Argentina gets set for debt talks by calling US judge biased

Attorney for Argentina Carmine Bocuzzi (C) arrives at US District Court for a hearing June 27, 2014 in New York.
Don Emmert | AFP | Getty Images
Attorney for Argentina Carmine Bocuzzi (C) arrives at US District Court for a hearing June 27, 2014 in New York.

Argentina on Friday accused a U.S. judge of being biased in favor of hedge funds that have sued the South American country for full repayment of defaulted bonds, cementing the tough stance it has taken ahead of debt talks set for New York next week.

A series of rulings by U.S. District Court Judge Thomas Griesa leave Argentina just three weeks to clinch a deal with the funds before falling into another default, which would heap financial stress on its already shrinking economy.

The government of President Christina Fernandez denounces the funds as vultures bent on crippling Argentina, Latin America's third largest economy, for the sake of profit.

"A lot of officials in the United States say its judicial branch is independent," Argentine cabinet chief Jorge Capitanich said. "But it is not independent of the vulture funds because its decisions show clear partiality."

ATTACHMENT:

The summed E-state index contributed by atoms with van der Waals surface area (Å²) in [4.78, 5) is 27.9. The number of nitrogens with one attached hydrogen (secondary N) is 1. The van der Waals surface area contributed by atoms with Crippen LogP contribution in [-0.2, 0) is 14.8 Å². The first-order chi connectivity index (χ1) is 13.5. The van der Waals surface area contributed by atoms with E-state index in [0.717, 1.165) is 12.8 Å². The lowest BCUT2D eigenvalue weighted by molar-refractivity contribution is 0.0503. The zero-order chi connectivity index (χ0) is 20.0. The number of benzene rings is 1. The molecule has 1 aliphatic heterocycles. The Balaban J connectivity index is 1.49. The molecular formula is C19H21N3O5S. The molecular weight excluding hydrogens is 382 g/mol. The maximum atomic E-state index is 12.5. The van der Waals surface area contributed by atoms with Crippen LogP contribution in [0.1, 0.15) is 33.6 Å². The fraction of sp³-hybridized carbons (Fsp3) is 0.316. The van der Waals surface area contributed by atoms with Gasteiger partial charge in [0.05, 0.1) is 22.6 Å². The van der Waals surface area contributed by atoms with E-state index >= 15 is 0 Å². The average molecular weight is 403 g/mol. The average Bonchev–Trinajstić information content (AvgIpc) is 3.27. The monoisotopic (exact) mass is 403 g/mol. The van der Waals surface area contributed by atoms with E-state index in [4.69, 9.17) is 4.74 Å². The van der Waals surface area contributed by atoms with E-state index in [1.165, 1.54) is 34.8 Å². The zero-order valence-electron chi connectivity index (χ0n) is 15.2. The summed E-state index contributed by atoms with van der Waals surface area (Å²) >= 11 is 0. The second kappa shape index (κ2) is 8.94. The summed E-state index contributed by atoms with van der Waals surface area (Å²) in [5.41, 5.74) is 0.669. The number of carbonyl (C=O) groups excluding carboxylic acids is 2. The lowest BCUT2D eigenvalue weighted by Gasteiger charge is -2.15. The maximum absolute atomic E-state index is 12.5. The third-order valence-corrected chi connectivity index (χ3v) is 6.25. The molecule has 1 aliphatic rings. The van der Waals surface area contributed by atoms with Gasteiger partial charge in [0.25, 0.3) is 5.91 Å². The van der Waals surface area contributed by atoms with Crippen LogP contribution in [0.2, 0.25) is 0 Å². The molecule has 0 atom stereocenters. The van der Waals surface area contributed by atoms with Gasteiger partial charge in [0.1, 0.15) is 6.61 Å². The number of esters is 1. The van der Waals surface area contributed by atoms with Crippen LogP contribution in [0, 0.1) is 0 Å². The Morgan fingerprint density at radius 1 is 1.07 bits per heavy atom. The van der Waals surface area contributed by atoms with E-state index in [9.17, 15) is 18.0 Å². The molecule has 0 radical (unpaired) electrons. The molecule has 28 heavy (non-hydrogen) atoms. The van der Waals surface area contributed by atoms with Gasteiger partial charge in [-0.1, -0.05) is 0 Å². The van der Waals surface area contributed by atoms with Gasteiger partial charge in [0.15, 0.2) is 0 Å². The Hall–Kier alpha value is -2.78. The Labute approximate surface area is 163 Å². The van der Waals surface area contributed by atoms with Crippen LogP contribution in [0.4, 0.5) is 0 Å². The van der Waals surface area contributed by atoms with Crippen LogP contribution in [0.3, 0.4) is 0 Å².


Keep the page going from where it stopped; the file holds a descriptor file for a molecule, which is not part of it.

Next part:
The legal fight stems from Argentina's 2002 default on about $100 billion in bonds. The financial crisis thrust millions of middle-class Argentines into poverty. The economy snapped back from 2003 to 2008 before being weighed down by high inflation and heavy-handed trade and currency controls.

More than 92 percent of the country's investors agreed to receive less than 30 cents on the dollar in bond restructurings carried out in 2005 and 2010.

A group of funds rebuffed those terms after buying bonds at deep discounts and sued in U.S. federal court demanding 100 cents on the dollar. They won a judgment from Griesa in 2012 for $1.3 billion, and Argentina's appeals have failed.

The government is sending a team to New York on Monday to set conditions for talks by way of a court-appointed mediator aimed at settling the case. If the negotiations fail, Argentina would enter default, extending its 12-year absence from international capital markets.

Lack of foreign bond financing has pressured central bank reserves to eight-year lows of $29.5 billion and stymied investment in roads and ports needed to keep shipments of soybeans and corn flowing from Argentina, the world's No. 3 exporter of the two crops.

Argentine farmers say they will stockpile soy due to financial uncertainty if the government is unable to cut a deal. Hoarding could push world food prices higher.

On June 30 the government was stopped from making a payment on its restructured bonds after Griesa ruled Argentina could not pay any of its creditors until a deal is clinched with the funds that went to court seeking better terms.

The June 30 coupon payment was in limbo after being deposited with the government's transfer agent, Bank of New York Mellon, but not paid out.

Griesa wants the $539 million deposit returned to Argentina's accounts, but the government says the money now belongs to the holders of its restructured paper. Bank of New York Mellon is seeking advice from Griesa on how to proceed.

"As far as we are concerned, Argentina has fulfilled its obligations," Capitanich said.

--By Reuters